FERRITIC NITROCARBURIZED PART AND METHODS OF MAKING AND USING THE SAME

A number of variations may include a ferritic nitrocarburized part comprising steel, wherein the ferritic nitrocarburized steel has a tensile strength exceeding the parent steel material and sufficient ductility, bendability, and flangeability to support subsequent flanging and press-fitting of bushings. Exact strength increases and bendability will be dependent on exact process and alloy combinations.

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Description
TECHNICAL FIELD

The field to which the disclosure generally relates to includes parts and methods of manufacture and use thereof.

BACKGROUND

Currently some vehicle parts may undergo ferritic nitrocarburization.

SUMMARY OF ILLUSTRATIVE VARIATIONS OF THE INVENTION

One variation of the invention shows a product comprising: a ferritic nitrocarburized part comprising steel wherein the ferritic nitrocarburized steel has a tensile strength exceeding the parent steel material and sufficient ductility, bendability, and flangeability to support subsequent flanging and press-fitting of bushings. The optimization of the thermal schedule including sub-critical annealing before nitro-carburizing and steel alloy selection is critical to the maintenance of sufficient mechanical manufacturability, and vanadium content of the selected alloy must be limited to the greatest degree possible. The associated benefits to corrosion and stone impact resistance due to ferritic nitrocarburizing are maintained, and commonly applied anti-chip coatings are no longer required to maintain part mechanical and corrosion performance. Exact strength increases and associated bendability will be dependent on exact process and alloy combinations, but illustrative examples are given subsequently.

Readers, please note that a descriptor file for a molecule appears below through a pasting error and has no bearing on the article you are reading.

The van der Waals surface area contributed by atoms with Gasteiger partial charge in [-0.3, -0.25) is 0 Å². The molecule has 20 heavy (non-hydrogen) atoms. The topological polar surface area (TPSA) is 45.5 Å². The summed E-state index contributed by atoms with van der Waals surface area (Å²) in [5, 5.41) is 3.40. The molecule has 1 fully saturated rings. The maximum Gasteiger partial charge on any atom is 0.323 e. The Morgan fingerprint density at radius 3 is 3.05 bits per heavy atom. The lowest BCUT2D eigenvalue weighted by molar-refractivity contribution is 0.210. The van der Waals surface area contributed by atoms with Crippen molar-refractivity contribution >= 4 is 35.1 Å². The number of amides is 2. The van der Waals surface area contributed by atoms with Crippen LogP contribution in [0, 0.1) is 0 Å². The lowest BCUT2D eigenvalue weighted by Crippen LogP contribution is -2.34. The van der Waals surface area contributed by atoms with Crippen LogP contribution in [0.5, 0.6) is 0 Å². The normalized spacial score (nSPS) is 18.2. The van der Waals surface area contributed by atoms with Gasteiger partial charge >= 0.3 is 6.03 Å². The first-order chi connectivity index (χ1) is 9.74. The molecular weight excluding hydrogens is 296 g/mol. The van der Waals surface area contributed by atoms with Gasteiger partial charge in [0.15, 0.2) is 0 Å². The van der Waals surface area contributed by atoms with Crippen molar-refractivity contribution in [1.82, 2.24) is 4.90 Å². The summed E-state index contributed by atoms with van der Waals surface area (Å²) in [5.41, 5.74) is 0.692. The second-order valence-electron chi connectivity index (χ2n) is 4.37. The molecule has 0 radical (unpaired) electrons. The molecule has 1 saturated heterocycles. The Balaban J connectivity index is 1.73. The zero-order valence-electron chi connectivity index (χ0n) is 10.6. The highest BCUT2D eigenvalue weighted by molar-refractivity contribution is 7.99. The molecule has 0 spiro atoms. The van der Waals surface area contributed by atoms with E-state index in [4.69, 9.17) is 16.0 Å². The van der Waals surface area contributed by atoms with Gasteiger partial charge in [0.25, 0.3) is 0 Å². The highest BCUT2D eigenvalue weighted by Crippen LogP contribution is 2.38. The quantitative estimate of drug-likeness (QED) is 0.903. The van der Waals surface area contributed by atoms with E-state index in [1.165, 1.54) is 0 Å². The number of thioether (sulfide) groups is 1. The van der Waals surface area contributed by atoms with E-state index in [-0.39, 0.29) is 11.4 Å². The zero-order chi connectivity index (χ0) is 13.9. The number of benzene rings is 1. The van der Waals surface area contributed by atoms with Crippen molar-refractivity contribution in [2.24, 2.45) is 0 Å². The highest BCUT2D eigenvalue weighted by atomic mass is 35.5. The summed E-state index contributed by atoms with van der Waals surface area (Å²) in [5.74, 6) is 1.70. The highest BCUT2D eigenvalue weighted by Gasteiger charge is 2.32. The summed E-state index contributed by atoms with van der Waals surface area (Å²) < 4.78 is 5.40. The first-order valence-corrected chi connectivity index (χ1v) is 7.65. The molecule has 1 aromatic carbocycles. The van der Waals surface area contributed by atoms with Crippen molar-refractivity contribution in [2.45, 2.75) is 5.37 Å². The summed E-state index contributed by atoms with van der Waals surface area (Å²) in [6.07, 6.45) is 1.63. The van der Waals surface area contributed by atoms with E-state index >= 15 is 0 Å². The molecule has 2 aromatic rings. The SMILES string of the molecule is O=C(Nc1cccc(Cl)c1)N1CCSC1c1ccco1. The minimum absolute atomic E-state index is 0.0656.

Another variation of the invention shows a method comprising: providing a part comprising steel; optionally preheating the part to 400° C.-500° C. for about 2-4 hours; subcritically annealing the part to about 500° C.-725° C. for about 1-5 hours; cooling the part to about 350° C.-500° C.; heating the part to about 500° C.-650° C.; thereafter ferritic nitrocarburizing the part at 500° C.-650° C. to form an iron nitride layer on a surface of the part; and cooling the part to provide a ferritic nitrocarburized part comprising steel wherein the ferritic nitrocarburized steel has increased yield and tensile strength relative to the steel prior to nitrocarburizing. Additionally, bendability and flangeability are maintained for subsequent manufacture, and corrosion and impact resistance of the nitrocarburized steel are maintained.